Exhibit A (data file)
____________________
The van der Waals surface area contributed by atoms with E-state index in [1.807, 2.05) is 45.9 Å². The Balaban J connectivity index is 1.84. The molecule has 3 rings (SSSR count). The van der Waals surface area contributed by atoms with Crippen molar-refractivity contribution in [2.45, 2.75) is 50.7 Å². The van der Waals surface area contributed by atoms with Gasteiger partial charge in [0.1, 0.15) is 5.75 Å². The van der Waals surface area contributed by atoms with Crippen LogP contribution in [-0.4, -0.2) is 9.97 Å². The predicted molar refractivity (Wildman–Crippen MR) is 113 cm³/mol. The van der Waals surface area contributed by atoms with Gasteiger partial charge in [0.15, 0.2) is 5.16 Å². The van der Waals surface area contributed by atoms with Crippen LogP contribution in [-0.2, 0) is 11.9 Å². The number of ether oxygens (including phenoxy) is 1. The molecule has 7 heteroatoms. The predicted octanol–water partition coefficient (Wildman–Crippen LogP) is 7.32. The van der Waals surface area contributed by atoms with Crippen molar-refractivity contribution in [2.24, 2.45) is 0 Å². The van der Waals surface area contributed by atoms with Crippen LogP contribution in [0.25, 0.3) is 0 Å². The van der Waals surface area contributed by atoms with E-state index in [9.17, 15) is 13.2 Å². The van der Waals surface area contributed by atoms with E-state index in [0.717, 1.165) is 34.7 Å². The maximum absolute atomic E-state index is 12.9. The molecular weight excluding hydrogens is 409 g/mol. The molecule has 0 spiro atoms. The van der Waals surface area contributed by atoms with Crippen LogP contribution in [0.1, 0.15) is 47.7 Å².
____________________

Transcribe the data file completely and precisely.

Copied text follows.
The van der Waals surface area contributed by atoms with E-state index in [1.807, 2.05) is 45.9 Å². The Balaban J connectivity index is 1.84. The molecule has 3 rings (SSSR count). The van der Waals surface area contributed by atoms with Crippen molar-refractivity contribution in [2.45, 2.75) is 50.7 Å². The van der Waals surface area contributed by atoms with Gasteiger partial charge in [0.1, 0.15) is 5.75 Å². The van der Waals surface area contributed by atoms with Crippen LogP contribution in [-0.4, -0.2) is 9.97 Å². The predicted molar refractivity (Wildman–Crippen MR) is 113 cm³/mol. The van der Waals surface area contributed by atoms with Gasteiger partial charge in [0.15, 0.2) is 5.16 Å². The van der Waals surface area contributed by atoms with Crippen LogP contribution in [-0.2, 0) is 11.9 Å². The number of ether oxygens (including phenoxy) is 1. The molecule has 7 heteroatoms. The predicted octanol–water partition coefficient (Wildman–Crippen LogP) is 7.32. The van der Waals surface area contributed by atoms with Crippen molar-refractivity contribution in [2.24, 2.45) is 0 Å². The van der Waals surface area contributed by atoms with Crippen LogP contribution in [0.25, 0.3) is 0 Å². The van der Waals surface area contributed by atoms with E-state index in [9.17, 15) is 13.2 Å². The van der Waals surface area contributed by atoms with E-state index in [0.717, 1.165) is 34.7 Å². The maximum absolute atomic E-state index is 12.9. The molecular weight excluding hydrogens is 409 g/mol. The molecule has 0 spiro atoms. The van der Waals surface area contributed by atoms with Crippen LogP contribution in [0.1, 0.15) is 47.7 Å².